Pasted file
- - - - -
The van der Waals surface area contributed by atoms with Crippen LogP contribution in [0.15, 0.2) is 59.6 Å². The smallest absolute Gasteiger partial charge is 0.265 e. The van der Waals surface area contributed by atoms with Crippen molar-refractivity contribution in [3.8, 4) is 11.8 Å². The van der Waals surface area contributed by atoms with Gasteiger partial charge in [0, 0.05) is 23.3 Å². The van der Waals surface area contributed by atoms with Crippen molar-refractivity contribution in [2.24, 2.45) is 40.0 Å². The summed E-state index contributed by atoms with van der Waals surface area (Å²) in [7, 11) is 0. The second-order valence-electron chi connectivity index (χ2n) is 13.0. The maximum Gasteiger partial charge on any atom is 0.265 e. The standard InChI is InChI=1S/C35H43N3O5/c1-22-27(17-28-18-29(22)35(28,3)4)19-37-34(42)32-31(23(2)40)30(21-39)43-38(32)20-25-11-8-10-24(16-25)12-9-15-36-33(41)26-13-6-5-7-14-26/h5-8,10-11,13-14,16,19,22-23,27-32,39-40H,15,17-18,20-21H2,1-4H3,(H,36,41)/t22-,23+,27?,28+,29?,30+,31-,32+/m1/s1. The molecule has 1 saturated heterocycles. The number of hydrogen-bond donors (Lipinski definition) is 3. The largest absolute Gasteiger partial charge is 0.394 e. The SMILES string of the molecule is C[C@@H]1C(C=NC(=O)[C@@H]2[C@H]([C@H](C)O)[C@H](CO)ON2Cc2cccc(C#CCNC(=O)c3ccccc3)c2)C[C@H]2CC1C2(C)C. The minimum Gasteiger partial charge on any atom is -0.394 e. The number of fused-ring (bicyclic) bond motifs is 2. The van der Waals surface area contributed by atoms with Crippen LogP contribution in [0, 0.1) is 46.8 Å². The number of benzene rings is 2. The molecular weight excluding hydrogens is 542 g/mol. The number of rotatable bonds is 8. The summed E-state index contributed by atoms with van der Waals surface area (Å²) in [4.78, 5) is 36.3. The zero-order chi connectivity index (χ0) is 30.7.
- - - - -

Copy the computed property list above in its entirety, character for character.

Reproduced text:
The van der Waals surface area contributed by atoms with Crippen LogP contribution in [0.15, 0.2) is 59.6 Å². The smallest absolute Gasteiger partial charge is 0.265 e. The van der Waals surface area contributed by atoms with Crippen molar-refractivity contribution in [3.8, 4) is 11.8 Å². The van der Waals surface area contributed by atoms with Gasteiger partial charge in [0, 0.05) is 23.3 Å². The van der Waals surface area contributed by atoms with Crippen molar-refractivity contribution in [2.24, 2.45) is 40.0 Å². The summed E-state index contributed by atoms with van der Waals surface area (Å²) in [7, 11) is 0. The second-order valence-electron chi connectivity index (χ2n) is 13.0. The maximum Gasteiger partial charge on any atom is 0.265 e. The standard InChI is InChI=1S/C35H43N3O5/c1-22-27(17-28-18-29(22)35(28,3)4)19-37-34(42)32-31(23(2)40)30(21-39)43-38(32)20-25-11-8-10-24(16-25)12-9-15-36-33(41)26-13-6-5-7-14-26/h5-8,10-11,13-14,16,19,22-23,27-32,39-40H,15,17-18,20-21H2,1-4H3,(H,36,41)/t22-,23+,27?,28+,29?,30+,31-,32+/m1/s1. The molecule has 1 saturated heterocycles. The number of hydrogen-bond donors (Lipinski definition) is 3. The largest absolute Gasteiger partial charge is 0.394 e. The SMILES string of the molecule is C[C@@H]1C(C=NC(=O)[C@@H]2[C@H]([C@H](C)O)[C@H](CO)ON2Cc2cccc(C#CCNC(=O)c3ccccc3)c2)C[C@H]2CC1C2(C)C. The minimum Gasteiger partial charge on any atom is -0.394 e. The number of fused-ring (bicyclic) bond motifs is 2. The van der Waals surface area contributed by atoms with Crippen LogP contribution in [0, 0.1) is 46.8 Å². The number of benzene rings is 2. The molecular weight excluding hydrogens is 542 g/mol. The number of rotatable bonds is 8. The summed E-state index contributed by atoms with van der Waals surface area (Å²) in [4.78, 5) is 36.3. The zero-order chi connectivity index (χ0) is 30.7.